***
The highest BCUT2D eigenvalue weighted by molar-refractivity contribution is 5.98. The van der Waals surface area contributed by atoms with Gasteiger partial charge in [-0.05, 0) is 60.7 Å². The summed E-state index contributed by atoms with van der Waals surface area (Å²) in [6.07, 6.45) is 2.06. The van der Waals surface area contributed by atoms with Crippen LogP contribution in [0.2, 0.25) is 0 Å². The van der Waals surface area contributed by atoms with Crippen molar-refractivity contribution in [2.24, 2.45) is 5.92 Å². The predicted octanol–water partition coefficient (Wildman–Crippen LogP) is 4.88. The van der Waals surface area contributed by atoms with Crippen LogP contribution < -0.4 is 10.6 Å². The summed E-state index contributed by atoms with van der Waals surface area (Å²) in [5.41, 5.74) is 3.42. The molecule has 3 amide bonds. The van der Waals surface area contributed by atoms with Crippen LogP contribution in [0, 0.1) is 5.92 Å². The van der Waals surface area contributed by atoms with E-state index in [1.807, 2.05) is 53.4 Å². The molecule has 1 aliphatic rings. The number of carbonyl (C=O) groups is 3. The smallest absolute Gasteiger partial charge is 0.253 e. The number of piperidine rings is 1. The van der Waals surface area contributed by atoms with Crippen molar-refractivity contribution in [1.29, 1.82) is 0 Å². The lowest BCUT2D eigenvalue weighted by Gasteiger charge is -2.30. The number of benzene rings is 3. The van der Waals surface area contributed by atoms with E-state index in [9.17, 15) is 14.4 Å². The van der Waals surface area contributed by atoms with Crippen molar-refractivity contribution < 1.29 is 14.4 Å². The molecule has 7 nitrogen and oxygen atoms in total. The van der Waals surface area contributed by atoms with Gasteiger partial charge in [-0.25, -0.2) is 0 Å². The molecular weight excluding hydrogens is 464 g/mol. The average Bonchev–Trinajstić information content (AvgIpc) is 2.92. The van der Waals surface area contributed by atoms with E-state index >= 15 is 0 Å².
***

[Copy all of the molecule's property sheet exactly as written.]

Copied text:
The highest BCUT2D eigenvalue weighted by molar-refractivity contribution is 5.98. The van der Waals surface area contributed by atoms with Gasteiger partial charge in [-0.05, 0) is 60.7 Å². The summed E-state index contributed by atoms with van der Waals surface area (Å²) in [6.07, 6.45) is 2.06. The van der Waals surface area contributed by atoms with Crippen LogP contribution in [0.2, 0.25) is 0 Å². The van der Waals surface area contributed by atoms with Crippen molar-refractivity contribution in [2.24, 2.45) is 5.92 Å². The predicted octanol–water partition coefficient (Wildman–Crippen LogP) is 4.88. The van der Waals surface area contributed by atoms with Crippen LogP contribution < -0.4 is 10.6 Å². The summed E-state index contributed by atoms with van der Waals surface area (Å²) in [5.41, 5.74) is 3.42. The molecule has 3 amide bonds. The van der Waals surface area contributed by atoms with Crippen LogP contribution in [0, 0.1) is 5.92 Å². The van der Waals surface area contributed by atoms with E-state index in [1.807, 2.05) is 53.4 Å². The molecule has 1 aliphatic rings. The number of carbonyl (C=O) groups is 3. The smallest absolute Gasteiger partial charge is 0.253 e. The number of piperidine rings is 1. The van der Waals surface area contributed by atoms with Crippen molar-refractivity contribution in [1.29, 1.82) is 0 Å². The lowest BCUT2D eigenvalue weighted by Gasteiger charge is -2.30. The number of benzene rings is 3. The van der Waals surface area contributed by atoms with E-state index in [9.17, 15) is 14.4 Å². The van der Waals surface area contributed by atoms with Crippen molar-refractivity contribution < 1.29 is 14.4 Å². The molecule has 7 nitrogen and oxygen atoms in total. The van der Waals surface area contributed by atoms with Gasteiger partial charge in [-0.25, -0.2) is 0 Å². The molecular weight excluding hydrogens is 464 g/mol. The average Bonchev–Trinajstić information content (AvgIpc) is 2.92. The van der Waals surface area contributed by atoms with E-state index >= 15 is 0 Å².